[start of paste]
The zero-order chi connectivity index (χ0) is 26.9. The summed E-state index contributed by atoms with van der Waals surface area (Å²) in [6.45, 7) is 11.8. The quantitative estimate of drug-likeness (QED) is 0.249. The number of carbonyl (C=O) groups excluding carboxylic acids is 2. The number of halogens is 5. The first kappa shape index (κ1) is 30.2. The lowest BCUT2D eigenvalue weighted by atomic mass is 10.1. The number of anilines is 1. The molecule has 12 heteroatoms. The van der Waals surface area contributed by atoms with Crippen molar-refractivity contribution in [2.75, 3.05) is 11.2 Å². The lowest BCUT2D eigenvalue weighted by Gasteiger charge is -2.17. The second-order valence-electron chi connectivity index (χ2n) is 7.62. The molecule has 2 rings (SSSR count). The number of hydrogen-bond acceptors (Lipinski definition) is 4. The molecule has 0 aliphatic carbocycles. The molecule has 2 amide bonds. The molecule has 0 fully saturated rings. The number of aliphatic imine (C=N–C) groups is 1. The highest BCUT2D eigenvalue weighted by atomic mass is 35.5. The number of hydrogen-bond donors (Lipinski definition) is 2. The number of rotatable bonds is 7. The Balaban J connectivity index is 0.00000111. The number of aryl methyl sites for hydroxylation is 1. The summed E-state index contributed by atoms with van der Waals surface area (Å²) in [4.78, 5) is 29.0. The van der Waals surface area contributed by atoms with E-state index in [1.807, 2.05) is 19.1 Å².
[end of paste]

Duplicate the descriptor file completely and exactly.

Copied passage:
The zero-order chi connectivity index (χ0) is 26.9. The summed E-state index contributed by atoms with van der Waals surface area (Å²) in [6.45, 7) is 11.8. The quantitative estimate of drug-likeness (QED) is 0.249. The number of carbonyl (C=O) groups excluding carboxylic acids is 2. The number of halogens is 5. The first kappa shape index (κ1) is 30.2. The lowest BCUT2D eigenvalue weighted by atomic mass is 10.1. The number of anilines is 1. The molecule has 12 heteroatoms. The van der Waals surface area contributed by atoms with Crippen molar-refractivity contribution in [2.75, 3.05) is 11.2 Å². The lowest BCUT2D eigenvalue weighted by Gasteiger charge is -2.17. The second-order valence-electron chi connectivity index (χ2n) is 7.62. The molecule has 2 rings (SSSR count). The number of hydrogen-bond acceptors (Lipinski definition) is 4. The molecule has 0 aliphatic carbocycles. The molecule has 2 amide bonds. The molecule has 0 fully saturated rings. The number of aliphatic imine (C=N–C) groups is 1. The highest BCUT2D eigenvalue weighted by atomic mass is 35.5. The number of hydrogen-bond donors (Lipinski definition) is 2. The number of rotatable bonds is 7. The Balaban J connectivity index is 0.00000111. The number of aryl methyl sites for hydroxylation is 1. The summed E-state index contributed by atoms with van der Waals surface area (Å²) in [4.78, 5) is 29.0. The van der Waals surface area contributed by atoms with E-state index in [1.807, 2.05) is 19.1 Å².